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United States Department of Agriculture

Agricultural Research Service

Research Project: REMOTE SENSING FOR CROP AND WATER MANAGEMENT IN IRRIGATED AGRICULTURE Title: Foreword to the Special Issue on Remote Sensing and Modeling of Surface Properties

Authors
item Karbou, Fatima -
item Weng, Fuzhong -
item French, Andrew

Submitted to: IEEE Transactions on Geoscience and Remote Sensing
Publication Type: Other
Publication Acceptance Date: March 9, 2011
Publication Date: April 1, 2011
Citation: Karbou, F., Weng, F., French, A.N. 2011. Foreword to the special issue on remote sensing and modeling of surface properties. IEEE Transactions on Geoscience and Remote Sensing. 49(4):1175-1176.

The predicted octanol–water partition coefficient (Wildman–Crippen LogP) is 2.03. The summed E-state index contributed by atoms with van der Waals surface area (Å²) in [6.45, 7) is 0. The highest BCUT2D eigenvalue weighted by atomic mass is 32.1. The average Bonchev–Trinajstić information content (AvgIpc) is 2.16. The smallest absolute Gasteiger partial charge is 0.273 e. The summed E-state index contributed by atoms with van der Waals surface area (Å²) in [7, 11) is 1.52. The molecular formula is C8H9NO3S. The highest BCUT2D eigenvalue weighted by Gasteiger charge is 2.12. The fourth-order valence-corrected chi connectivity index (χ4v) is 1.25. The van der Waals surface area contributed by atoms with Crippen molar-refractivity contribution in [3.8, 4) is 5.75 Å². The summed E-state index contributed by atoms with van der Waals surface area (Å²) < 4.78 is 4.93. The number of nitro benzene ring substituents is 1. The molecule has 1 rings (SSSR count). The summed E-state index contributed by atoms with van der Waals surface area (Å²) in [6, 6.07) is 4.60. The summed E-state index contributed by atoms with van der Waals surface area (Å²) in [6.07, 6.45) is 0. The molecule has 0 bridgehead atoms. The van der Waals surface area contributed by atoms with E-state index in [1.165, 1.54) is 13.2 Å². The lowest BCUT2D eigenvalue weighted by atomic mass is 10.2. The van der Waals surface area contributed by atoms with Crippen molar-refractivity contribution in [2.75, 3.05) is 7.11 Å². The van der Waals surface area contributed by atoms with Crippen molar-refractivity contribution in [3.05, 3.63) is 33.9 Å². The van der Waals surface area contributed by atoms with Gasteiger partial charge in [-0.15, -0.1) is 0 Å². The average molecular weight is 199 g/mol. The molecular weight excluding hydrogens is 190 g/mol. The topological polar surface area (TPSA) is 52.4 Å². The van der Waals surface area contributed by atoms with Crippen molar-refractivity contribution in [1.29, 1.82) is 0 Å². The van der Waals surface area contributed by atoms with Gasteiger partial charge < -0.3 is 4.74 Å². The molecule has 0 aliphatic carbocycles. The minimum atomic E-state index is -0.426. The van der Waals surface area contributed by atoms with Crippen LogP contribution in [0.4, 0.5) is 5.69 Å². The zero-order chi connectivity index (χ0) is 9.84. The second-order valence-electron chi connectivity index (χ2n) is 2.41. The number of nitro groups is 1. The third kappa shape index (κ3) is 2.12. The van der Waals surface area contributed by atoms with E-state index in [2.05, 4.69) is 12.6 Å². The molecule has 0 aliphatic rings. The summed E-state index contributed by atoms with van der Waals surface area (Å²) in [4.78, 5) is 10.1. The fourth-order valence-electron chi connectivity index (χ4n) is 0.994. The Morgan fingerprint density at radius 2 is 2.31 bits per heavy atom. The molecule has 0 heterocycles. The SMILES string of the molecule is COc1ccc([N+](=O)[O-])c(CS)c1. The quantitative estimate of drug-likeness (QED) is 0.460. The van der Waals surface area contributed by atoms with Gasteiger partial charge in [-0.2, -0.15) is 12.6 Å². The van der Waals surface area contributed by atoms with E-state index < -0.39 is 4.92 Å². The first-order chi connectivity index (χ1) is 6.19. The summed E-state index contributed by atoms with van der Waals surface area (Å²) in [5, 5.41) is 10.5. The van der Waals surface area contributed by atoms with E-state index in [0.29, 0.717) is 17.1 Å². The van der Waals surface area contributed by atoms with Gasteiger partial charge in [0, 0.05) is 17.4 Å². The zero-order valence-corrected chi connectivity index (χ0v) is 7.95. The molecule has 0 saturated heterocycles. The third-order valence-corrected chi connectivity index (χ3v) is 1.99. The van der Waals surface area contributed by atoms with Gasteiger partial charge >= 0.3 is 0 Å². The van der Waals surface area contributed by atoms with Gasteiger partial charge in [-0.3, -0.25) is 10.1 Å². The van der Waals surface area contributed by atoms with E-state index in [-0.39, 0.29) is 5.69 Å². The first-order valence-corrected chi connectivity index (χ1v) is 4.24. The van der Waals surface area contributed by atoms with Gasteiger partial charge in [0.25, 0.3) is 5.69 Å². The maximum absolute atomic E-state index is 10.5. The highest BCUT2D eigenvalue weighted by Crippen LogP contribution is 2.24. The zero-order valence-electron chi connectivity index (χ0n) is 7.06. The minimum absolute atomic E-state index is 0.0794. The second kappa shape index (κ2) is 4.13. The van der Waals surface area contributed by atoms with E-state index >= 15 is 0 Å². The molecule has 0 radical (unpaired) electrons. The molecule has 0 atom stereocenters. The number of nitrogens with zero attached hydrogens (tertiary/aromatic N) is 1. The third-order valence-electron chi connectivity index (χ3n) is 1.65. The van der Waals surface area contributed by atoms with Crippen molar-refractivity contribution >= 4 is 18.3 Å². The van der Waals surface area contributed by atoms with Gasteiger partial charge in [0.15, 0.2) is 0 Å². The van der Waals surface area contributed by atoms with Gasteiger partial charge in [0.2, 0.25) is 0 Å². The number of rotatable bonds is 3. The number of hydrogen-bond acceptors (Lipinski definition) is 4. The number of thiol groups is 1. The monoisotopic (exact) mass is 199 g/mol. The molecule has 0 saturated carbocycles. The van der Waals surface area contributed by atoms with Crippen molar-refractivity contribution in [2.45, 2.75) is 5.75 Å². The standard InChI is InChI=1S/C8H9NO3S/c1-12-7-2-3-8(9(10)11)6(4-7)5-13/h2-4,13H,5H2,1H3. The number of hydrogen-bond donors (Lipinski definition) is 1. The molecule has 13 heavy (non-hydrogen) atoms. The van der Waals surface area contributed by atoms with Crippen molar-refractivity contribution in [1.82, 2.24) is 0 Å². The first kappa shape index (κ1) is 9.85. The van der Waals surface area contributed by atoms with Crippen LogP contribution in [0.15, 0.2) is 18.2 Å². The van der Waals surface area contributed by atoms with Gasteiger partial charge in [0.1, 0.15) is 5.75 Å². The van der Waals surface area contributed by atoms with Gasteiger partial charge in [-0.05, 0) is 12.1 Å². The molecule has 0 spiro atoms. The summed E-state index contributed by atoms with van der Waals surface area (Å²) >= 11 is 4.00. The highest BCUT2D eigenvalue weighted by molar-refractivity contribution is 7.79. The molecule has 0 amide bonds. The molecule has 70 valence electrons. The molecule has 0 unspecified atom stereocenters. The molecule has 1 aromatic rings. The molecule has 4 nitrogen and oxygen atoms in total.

Interpretive Summary: CURRENTLY, the Numerical Weather Prediction (NWP) community is striving for better ways to extract information on the lower layer using current and future satellite systems to improve short-term to medium-range forecasts. The surface emissivity is highly variable and may cause biases in the forward model if its variability is not well taken into account. One consequence of this is the inability of the forward model to produce realistic simulations of surface-sensitive channels and therefore to reject many sounding channel measurements during the data assimilation process. Thus, assimilation of the surface-sensitive channel data from satellites in NWP models becomes a rapidly growing area of research which requires accurate surface emissivity models/database and more realistic estimates of surface temperature. For open seas, the emissivity is sufficiently accurate to meet NWP requirements, except at high microwave frequencies. Over land and sea-ice-covered areas, emissivity can be simulated, but with less accuracy. As a result, surface temperatures from NWP analyses and shortrange forecasts are biased, particularly so for polar regions and deserts. It is believed that addressing these and other surface modeling challenges will allow major breakthroughs in the fields of meteorology, data assimilation, and remote sensing.